Inside the tunnels was cold and darker than the devil’s armpits. We found the toilets but stupidly didn’t take lights with us, so were navigating using the glow from the screens of our flip phones. Torch apps don’t exist on the Motorola V5. Lynx then got attacked by the toilet door. She closed it, not realising it wasn’t attached. It fell on her, crushing her earring into her ear and giving her a nice cauliflower ear. Had Fate had a tantrum we’d escaped the accident unscathed and tried to take her out with a toilet door? The same door later attacked Laura, hurting her thumb.

Drakelow Tunnels

the medical centre

We were all given maps and split into groups, ours consisting of Jack and Laura and us. After Cat’s woeful navigation, we gave Neen the map. Neen’s got us through Edinburgh and York with her map reading skills so she gets lumbered with the responsibility of us. It’s not an easy job and nobody else wants it. We were all told to stick together for the walk through. That was never going to happen. We see a doorway, we’ll go through it. We see stuff, we’ll go investigate it. We may never come across it again. As it happened, the areas we’d wandered off to, we didn’t come across again, so it’s just as well we explored them. Neen regularly threatens to put us on those straps children wear on school trips to stop them wandering off. She describes going anywhere with us ‘like herding kittens’.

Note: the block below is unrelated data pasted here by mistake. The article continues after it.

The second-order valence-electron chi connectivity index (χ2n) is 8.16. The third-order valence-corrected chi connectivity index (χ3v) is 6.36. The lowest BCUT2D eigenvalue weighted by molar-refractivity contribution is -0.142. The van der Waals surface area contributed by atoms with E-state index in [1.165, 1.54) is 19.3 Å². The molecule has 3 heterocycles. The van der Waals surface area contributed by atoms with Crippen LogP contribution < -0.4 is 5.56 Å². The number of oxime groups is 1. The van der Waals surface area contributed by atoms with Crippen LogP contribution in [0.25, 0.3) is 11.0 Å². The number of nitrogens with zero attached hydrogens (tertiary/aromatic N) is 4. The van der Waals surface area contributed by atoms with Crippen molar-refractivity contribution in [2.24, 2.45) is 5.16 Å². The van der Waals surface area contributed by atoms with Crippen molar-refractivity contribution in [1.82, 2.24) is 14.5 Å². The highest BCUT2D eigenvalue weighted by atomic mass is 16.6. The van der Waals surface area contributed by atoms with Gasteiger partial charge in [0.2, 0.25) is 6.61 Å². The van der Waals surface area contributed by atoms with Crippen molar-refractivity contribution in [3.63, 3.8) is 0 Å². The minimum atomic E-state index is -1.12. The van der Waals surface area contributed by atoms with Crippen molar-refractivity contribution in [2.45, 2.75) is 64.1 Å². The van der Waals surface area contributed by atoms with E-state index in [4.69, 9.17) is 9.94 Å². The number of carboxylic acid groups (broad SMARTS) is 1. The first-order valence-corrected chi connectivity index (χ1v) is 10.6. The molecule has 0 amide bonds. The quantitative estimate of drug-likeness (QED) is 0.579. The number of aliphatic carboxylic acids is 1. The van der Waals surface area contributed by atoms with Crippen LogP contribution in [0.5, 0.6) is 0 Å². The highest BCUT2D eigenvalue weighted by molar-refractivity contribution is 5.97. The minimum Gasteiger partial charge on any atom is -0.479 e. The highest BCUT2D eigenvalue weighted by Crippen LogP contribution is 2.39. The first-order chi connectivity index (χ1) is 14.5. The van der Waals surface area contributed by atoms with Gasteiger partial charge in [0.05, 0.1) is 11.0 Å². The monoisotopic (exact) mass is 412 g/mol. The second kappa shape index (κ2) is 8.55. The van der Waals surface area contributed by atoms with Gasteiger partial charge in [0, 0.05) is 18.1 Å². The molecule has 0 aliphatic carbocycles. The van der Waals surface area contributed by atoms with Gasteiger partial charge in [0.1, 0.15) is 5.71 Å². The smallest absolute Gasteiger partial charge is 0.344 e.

Drakelow Tunnels

what we discovered after climbing the scaffolding